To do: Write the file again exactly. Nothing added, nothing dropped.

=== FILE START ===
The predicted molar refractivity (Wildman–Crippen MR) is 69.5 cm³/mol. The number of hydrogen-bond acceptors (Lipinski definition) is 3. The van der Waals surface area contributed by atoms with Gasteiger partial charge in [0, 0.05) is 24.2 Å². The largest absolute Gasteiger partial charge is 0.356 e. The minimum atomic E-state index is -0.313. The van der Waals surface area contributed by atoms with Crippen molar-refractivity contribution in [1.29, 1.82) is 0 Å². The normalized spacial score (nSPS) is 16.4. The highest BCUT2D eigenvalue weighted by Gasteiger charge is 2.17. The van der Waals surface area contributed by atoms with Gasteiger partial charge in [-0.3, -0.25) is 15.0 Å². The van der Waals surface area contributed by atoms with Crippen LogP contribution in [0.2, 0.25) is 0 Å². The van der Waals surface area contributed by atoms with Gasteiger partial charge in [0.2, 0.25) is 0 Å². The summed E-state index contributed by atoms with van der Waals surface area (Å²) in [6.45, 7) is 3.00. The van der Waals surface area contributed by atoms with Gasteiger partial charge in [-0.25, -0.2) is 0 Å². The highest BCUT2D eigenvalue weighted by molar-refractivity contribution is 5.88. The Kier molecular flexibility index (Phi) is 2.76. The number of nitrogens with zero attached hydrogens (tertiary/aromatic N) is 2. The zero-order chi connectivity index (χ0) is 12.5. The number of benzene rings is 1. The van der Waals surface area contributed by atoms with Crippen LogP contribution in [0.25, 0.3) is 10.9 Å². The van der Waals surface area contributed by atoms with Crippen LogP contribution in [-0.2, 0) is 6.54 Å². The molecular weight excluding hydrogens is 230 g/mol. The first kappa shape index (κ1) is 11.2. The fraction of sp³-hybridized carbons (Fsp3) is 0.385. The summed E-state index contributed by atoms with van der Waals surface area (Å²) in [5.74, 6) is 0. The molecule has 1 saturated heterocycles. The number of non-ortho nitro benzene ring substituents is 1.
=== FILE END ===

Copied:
The predicted molar refractivity (Wildman–Crippen MR) is 69.5 cm³/mol. The number of hydrogen-bond acceptors (Lipinski definition) is 3. The van der Waals surface area contributed by atoms with Gasteiger partial charge in [0, 0.05) is 24.2 Å². The largest absolute Gasteiger partial charge is 0.356 e. The minimum atomic E-state index is -0.313. The van der Waals surface area contributed by atoms with Crippen molar-refractivity contribution in [1.29, 1.82) is 0 Å². The normalized spacial score (nSPS) is 16.4. The highest BCUT2D eigenvalue weighted by Gasteiger charge is 2.17. The van der Waals surface area contributed by atoms with Gasteiger partial charge in [-0.3, -0.25) is 15.0 Å². The van der Waals surface area contributed by atoms with Crippen LogP contribution in [0.2, 0.25) is 0 Å². The van der Waals surface area contributed by atoms with Gasteiger partial charge in [0.2, 0.25) is 0 Å². The summed E-state index contributed by atoms with van der Waals surface area (Å²) in [6.45, 7) is 3.00. The van der Waals surface area contributed by atoms with Gasteiger partial charge in [-0.25, -0.2) is 0 Å². The highest BCUT2D eigenvalue weighted by molar-refractivity contribution is 5.88. The Kier molecular flexibility index (Phi) is 2.76. The number of nitrogens with zero attached hydrogens (tertiary/aromatic N) is 2. The zero-order chi connectivity index (χ0) is 12.5. The number of benzene rings is 1. The van der Waals surface area contributed by atoms with Crippen LogP contribution in [0.25, 0.3) is 10.9 Å². The van der Waals surface area contributed by atoms with Crippen LogP contribution in [-0.2, 0) is 6.54 Å². The molecular weight excluding hydrogens is 230 g/mol. The first kappa shape index (κ1) is 11.2. The fraction of sp³-hybridized carbons (Fsp3) is 0.385. The summed E-state index contributed by atoms with van der Waals surface area (Å²) in [5.74, 6) is 0. The molecule has 1 saturated heterocycles. The number of non-ortho nitro benzene ring substituents is 1.